In clinically stable patients with moderate to severe emphysema, anxiety is associated with worse exercise performance, quality of life and shortness of breath, after accounting for the influence of demographic and physiologic factors known to affect these outcomes.
Trail Registration
ClinicalTrials.gov NCT00000606
doi:10.1186/1465-9921-11-29
PMCID: PMC2848143  PMID: 20214820
3.  Pilot study of a cell phone-based exercise persistence intervention post-rehabilitation for COPD 
Objective
To determine the feasibility and efficacy of a six-month, cell phone-based exercise persistence intervention for patients with chronic obstructive pulmonary disease (COPD) following pulmonary rehabilitation.
Methods
Participants who completed a two-week run-in were randomly assigned to either MOBILE-Coached (n = 9) or MOBILE-Self-Monitored (n = 8). All participants met with a nurse to develop an individualized exercise plan, were issued a pedometer and exercise booklet, and instructed to continue to log their daily exercise and symptoms. MOBILE-Coached also received weekly reinforcement text messages on their cell phones; reports of worsening symptoms were automatically flagged for follow-up. Usability and satisfaction were assessed. Participants completed incremental cycle and six minute walk (6MW) tests, wore an activity monitor for 14 days, and reported their health-related quality of life (HRQL) at baseline, three, and six months.
Results
The sample had a mean age of 68 ±11 and forced expiratory volume in one second 18% predicted. Participants reported that logging their exercise and symptoms (FEV1) of 40 ± was easy and that keeping track of their exercise helped them remain active. There were no differences between groups over time in maximal workload, 6MW distance, or HRQL (p > 0.05); however, MOBILE-Self-Monitored increased total steps/day whereas MOBILE-Coached logged fewer steps over six months (p =0.04).
Conclusions
We showed that it is feasible to deliver a cell phone-based exercise persistence intervention to patients with COPD post-rehabilitation and that the addition of coaching appeared to be no better than self-monitoring. The latter finding needs to be interpreted with caution since this was a purely exploratory study.
Trial registration
ClinicalTrials.gov (NCT00373932).
PMCID: PMC2740952  PMID: 19750190
chronic obstructive pulmonary disease; physical activity; exercise persistence; pulmonary rehabilitation; cell phones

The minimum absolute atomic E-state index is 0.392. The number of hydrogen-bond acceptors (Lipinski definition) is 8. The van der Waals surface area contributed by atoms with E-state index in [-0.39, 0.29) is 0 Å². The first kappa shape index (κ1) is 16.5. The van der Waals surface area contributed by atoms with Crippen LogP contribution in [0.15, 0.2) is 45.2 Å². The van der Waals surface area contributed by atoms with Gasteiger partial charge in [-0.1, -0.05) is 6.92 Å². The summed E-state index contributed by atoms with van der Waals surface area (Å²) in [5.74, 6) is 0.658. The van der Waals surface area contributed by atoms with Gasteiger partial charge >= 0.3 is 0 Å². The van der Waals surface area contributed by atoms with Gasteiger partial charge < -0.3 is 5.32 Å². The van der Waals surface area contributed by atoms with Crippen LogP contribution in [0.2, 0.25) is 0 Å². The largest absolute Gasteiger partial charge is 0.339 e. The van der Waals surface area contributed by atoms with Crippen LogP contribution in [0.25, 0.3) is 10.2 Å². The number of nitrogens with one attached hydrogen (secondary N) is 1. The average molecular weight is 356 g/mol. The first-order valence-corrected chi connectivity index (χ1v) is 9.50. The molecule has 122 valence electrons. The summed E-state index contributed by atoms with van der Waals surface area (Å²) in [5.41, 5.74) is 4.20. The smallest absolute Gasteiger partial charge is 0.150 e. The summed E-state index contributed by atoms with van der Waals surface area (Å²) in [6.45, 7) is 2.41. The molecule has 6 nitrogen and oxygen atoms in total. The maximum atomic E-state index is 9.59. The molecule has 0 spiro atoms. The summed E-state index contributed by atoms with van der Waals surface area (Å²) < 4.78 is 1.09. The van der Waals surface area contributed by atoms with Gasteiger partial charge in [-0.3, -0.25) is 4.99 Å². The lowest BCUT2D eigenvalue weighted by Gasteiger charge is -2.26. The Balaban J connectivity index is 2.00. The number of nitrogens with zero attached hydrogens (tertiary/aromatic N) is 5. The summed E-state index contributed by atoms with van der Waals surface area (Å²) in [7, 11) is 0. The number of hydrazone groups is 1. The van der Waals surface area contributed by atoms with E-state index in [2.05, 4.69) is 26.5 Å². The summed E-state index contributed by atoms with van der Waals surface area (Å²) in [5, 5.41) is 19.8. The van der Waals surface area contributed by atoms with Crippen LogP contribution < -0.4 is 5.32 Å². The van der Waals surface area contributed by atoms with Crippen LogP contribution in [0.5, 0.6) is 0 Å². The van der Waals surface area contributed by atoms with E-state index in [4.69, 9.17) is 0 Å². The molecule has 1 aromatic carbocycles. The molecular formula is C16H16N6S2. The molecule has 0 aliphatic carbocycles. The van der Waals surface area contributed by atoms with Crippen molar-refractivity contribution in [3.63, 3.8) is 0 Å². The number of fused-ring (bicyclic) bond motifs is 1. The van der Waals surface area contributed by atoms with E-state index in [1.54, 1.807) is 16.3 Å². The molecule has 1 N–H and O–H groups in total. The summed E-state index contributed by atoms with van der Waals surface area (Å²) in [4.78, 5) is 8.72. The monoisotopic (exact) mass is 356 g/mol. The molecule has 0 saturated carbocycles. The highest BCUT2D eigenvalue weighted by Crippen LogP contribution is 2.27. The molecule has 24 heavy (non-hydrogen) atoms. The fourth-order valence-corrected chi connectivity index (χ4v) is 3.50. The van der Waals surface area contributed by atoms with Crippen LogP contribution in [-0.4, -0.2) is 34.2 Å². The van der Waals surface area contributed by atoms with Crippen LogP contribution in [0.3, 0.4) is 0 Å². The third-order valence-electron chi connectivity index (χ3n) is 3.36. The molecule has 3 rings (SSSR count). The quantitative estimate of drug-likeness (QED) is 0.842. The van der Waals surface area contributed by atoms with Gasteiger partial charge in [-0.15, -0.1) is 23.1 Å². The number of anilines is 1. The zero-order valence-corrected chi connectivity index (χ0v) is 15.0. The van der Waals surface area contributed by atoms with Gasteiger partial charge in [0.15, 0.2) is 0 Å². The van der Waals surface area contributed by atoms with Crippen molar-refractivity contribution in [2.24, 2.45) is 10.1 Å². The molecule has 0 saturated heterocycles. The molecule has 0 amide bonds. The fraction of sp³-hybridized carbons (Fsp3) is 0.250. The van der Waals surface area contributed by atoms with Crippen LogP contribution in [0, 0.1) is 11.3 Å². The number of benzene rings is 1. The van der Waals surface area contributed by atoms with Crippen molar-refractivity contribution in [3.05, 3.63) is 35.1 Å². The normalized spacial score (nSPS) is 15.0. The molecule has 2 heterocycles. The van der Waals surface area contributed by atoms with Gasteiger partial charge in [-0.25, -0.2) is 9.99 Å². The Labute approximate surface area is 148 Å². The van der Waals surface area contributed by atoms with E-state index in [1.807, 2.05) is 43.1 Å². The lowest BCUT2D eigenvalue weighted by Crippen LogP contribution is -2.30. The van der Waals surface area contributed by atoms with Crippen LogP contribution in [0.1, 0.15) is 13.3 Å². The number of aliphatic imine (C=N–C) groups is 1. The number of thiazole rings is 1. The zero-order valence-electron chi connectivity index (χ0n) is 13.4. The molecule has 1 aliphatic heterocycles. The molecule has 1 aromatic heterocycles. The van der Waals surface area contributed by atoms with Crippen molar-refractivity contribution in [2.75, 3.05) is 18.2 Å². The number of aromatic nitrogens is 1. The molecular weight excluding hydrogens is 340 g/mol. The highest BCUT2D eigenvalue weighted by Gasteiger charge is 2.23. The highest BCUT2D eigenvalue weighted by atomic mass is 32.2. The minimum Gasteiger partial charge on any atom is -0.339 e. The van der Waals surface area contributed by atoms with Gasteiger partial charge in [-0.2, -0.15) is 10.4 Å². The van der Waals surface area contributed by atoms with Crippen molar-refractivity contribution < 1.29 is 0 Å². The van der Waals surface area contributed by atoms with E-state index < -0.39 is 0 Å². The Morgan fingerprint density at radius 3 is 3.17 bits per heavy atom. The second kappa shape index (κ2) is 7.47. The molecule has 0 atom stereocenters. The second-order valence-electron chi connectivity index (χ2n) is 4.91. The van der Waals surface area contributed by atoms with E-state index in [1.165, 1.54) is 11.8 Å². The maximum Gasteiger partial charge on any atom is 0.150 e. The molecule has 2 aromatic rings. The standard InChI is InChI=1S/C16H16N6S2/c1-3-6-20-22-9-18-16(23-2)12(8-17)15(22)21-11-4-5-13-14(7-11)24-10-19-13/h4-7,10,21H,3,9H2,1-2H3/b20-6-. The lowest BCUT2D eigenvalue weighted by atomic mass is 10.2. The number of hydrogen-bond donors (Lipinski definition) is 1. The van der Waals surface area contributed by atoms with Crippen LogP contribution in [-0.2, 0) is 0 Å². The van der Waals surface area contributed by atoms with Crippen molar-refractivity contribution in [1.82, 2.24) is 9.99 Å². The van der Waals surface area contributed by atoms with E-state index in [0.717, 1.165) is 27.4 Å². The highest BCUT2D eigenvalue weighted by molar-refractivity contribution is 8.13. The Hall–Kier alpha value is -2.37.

4.  Changes in Arterial Oxygenation and Self-Reported Oxygen Use after Lung Volume Reduction Surgery 
Rationale: Lung volume reduction surgery (LVRS) is inconsistently reported to improve arterial oxygenation in patients with chronic obstructive pulmonary disease.
Objectives: We studied the effects of surgery on oxygenation in a large cohort and identified predictors of postoperative oxygenation improvement.
Methods: We evaluated oxygenation in 1,078 subjects with chronic obstructive pulmonary disease enrolled in the National Emphysema Treatment Trial after LVRS compared with medical control subjects, including arterial blood gases, use of supplemental oxygen during treadmill walking, and self-reported use of oxygen during rest, exertion, and sleep.
Measurements and Main Results: PaO2 breathing room air was equal in medical and surgical subjects at baseline (64.8 vs. 65.0 mm Hg, P = not significant), but lower in medical subjects at 6 months (63.6 vs. 70.0 mm Hg, P < 0.001), 12 months (63.9 vs. 68.7 mm Hg, P < 0.001), and 24 months (62.4 vs. 68.0 mm Hg, P < 0.001). Fewer medical subjects required oxygen for treadmill walking at baseline compared with surgical subjects (46 vs. 53%, P = 0.02). However, more medical subjects required oxygen for this activity at 6 months (49 vs. 33%, P < 0.001), 12 months (50 vs. 36%, P < 0.001), and 24 months (52 vs. 42%, P = 0.02). Self-reported oxygen use was greater in medical than in surgical subjects at 6, 12, and 24 months. Multivariate modeling of preoperative characteristics showed baseline oxygenation status was the best predictor of postoperative oxygenation.